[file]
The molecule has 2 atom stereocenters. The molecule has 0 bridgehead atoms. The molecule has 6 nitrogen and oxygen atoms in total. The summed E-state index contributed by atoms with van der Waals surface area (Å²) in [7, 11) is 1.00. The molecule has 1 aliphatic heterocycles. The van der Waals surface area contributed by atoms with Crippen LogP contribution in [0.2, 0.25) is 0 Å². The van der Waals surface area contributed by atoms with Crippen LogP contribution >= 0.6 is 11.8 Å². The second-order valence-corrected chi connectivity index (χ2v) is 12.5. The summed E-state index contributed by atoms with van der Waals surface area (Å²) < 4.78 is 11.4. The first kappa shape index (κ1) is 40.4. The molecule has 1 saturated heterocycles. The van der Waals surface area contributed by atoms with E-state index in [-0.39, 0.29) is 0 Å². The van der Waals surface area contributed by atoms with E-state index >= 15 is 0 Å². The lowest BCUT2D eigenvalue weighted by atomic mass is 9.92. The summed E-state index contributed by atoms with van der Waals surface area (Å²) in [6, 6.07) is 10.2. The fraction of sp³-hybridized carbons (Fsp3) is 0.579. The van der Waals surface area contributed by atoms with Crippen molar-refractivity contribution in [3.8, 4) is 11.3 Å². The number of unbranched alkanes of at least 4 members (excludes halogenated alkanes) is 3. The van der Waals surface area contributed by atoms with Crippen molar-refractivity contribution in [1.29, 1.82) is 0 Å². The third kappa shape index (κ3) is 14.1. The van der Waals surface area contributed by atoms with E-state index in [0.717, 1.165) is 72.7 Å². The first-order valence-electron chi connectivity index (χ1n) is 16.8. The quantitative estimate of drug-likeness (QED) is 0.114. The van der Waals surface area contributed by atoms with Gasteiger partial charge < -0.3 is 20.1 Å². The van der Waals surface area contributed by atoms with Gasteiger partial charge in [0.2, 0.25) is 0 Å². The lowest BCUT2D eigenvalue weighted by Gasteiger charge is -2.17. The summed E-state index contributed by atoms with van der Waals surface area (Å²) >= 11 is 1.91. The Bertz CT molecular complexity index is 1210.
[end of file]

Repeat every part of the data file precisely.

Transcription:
The molecule has 2 atom stereocenters. The molecule has 0 bridgehead atoms. The molecule has 6 nitrogen and oxygen atoms in total. The summed E-state index contributed by atoms with van der Waals surface area (Å²) in [7, 11) is 1.00. The molecule has 1 aliphatic heterocycles. The van der Waals surface area contributed by atoms with Crippen LogP contribution in [0.2, 0.25) is 0 Å². The van der Waals surface area contributed by atoms with Crippen LogP contribution >= 0.6 is 11.8 Å². The second-order valence-corrected chi connectivity index (χ2v) is 12.5. The summed E-state index contributed by atoms with van der Waals surface area (Å²) < 4.78 is 11.4. The first kappa shape index (κ1) is 40.4. The molecule has 1 saturated heterocycles. The van der Waals surface area contributed by atoms with E-state index in [-0.39, 0.29) is 0 Å². The van der Waals surface area contributed by atoms with E-state index >= 15 is 0 Å². The lowest BCUT2D eigenvalue weighted by atomic mass is 9.92. The summed E-state index contributed by atoms with van der Waals surface area (Å²) in [6, 6.07) is 10.2. The fraction of sp³-hybridized carbons (Fsp3) is 0.579. The van der Waals surface area contributed by atoms with Crippen molar-refractivity contribution in [3.8, 4) is 11.3 Å². The number of unbranched alkanes of at least 4 members (excludes halogenated alkanes) is 3. The van der Waals surface area contributed by atoms with Crippen molar-refractivity contribution in [1.29, 1.82) is 0 Å². The third kappa shape index (κ3) is 14.1. The van der Waals surface area contributed by atoms with E-state index in [0.717, 1.165) is 72.7 Å². The first-order valence-electron chi connectivity index (χ1n) is 16.8. The quantitative estimate of drug-likeness (QED) is 0.114. The van der Waals surface area contributed by atoms with Gasteiger partial charge < -0.3 is 20.1 Å². The van der Waals surface area contributed by atoms with Gasteiger partial charge in [0.2, 0.25) is 0 Å². The lowest BCUT2D eigenvalue weighted by Gasteiger charge is -2.17. The summed E-state index contributed by atoms with van der Waals surface area (Å²) >= 11 is 1.91. The Bertz CT molecular complexity index is 1210.